Rules are made to be broken. Or are they?

There are a lot of 'best practices' for public speaking such as 'ignore the fear and just do it' or 'memorize your script word for word'.

Don't follow those best practices.

As a speaker, you better be breaking the rules--or you'll be delivering a weak presentation that'll have your audience reaching for their smartphones.

Don't believe me? Here's some proof:

1. Do you deal with your anxiety or try to ignore it?

Every public speaker at some point in their career has had to manage their anxiety.

Even for the most seasoned speakers, nerves are a reality. If someone tells you they've never had a problem with nerves, either while thinking about their upcoming event or at the podium, they're not telling the truth or they're foolish.

Recently, a new client told me that nerves weren't an issue for him. "I learned how to deal with them years ago," he said.

I asked what his secret was. He told me he compartmentalized his anxiety and had it stored in a box "somewhere over there."

I immediately knew this was going to be an issue (considering that he brought up the topic before I did). I stealthily peppered exercises throughout our sessions. He was glad I did.

His speech was a high-stakes presentation that could make or break his career. As it drew closer, he was surprised by the flood of emotion that hit him. Using the breathing, visualization, and thought re-framing exercises I'd taught him, he was able to manage that anxiety and give a great speech.

You should be nervous. It means you're taking your presentation seriously.

2. Do you write out your script word-for-word?

Many clients come to me with a script draft that's laboriously crafted word-for-word--even to the minutia of when to gesture, pause and smile.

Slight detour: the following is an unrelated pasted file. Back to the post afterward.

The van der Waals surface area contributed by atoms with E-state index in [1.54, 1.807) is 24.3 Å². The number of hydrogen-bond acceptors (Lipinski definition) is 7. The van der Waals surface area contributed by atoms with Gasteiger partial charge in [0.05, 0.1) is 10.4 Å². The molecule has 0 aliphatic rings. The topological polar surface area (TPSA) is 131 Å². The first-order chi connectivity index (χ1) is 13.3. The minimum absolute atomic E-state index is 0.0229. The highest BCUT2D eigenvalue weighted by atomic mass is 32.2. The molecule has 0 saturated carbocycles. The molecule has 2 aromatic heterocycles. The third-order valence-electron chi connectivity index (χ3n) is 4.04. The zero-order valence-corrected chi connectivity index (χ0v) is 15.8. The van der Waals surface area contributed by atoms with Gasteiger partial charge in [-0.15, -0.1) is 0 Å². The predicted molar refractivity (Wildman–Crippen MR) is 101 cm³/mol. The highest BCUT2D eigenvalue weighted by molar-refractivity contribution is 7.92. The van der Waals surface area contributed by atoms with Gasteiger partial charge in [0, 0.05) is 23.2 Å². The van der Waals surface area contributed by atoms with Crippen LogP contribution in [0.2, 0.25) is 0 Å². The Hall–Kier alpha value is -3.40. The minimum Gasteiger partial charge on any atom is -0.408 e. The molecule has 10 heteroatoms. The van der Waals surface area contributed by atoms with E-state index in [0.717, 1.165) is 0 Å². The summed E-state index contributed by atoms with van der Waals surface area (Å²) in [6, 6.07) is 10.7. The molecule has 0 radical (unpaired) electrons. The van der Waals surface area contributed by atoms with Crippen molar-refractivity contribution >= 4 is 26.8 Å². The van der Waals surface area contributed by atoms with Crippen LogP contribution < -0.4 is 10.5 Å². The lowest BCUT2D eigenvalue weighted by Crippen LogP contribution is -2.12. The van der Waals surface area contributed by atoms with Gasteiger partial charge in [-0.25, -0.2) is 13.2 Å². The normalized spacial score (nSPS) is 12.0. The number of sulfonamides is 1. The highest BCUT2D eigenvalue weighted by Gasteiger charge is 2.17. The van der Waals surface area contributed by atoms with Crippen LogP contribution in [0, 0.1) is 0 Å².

Presentations aren't movies. They should be fluid events that evolve. That's what makes speeches sound natural and have your words easily leaving your lips.

You're better served writing out your opening hook, key points, sub points, transitions and establishing how you'll finish. While practicing, you can expand on each of these and get a feel for what's working and what's not.

It'll result in a speech that sounds less rehearsed--and one your audience will want to listen to.

3. Do you skip practice and wing it?

Please don't.

When I watch speakers grab the mic and tell me they haven't practiced, it makes me cringe. They've been told to be authentic and vulnerable and think speaking off the cuff is good advice.

Sorry, but the cockiness always shows through when you run off on tangents and close weakly. It's also disrespectful for those who have invested the time to hear you.

Instead, practice like the pros do. After you've done a run-through a few times, practice the parts that you're having trouble with. Practicing can be an onerous time-suck if not done thoughtfully.

If the challenging section still isn't working, you're better off tossing it. It's not working for a reason.

Only practicing the challenging pieces will save you hours of practice. Then, a day or so before your event, run through your presentation in its entirety. You'll be ready to go.

4. Have you noticed what happens when you end with a Q&A?

If you end your presentation on a Q&A, you'll look weak and out-of-control. That's because the audience won't quite be sure if your presentation is over.

Worse still is when the MC rushes in and pulls the hook on you. (If you're respectful of the amount of time you're given, this shouldn't be a problem.)

We've all seen presentations that end with the speaker looking awkward and not sure what to do with themselves. You can see the wheels turning: Should I take a bow or exit stage left?

Instead, take control and let your MC know you'll conclude with an intentional close once you've finished your Q&A. This way, there will be no question that you're finished and your audience will know when it's time to applaud.

5. Do you let the MC cobble together your intro at the last minute?

Your reputation is on the line.

Many speakers make the mistake of letting the host or MC take charge of their introduction. To make sure that you set yourself up well, craft your introduction and instruct the MC that this is how you want to be introduced. Create your intro so it's short, pithy and has your audience wanting more.

Remember, it's up to you to be the maestro. Guide yourself from start to finish making sure you're emotionally ready and have your concepts solid. Tell those around you how they can support you.

You'll be glad you pushed the rules.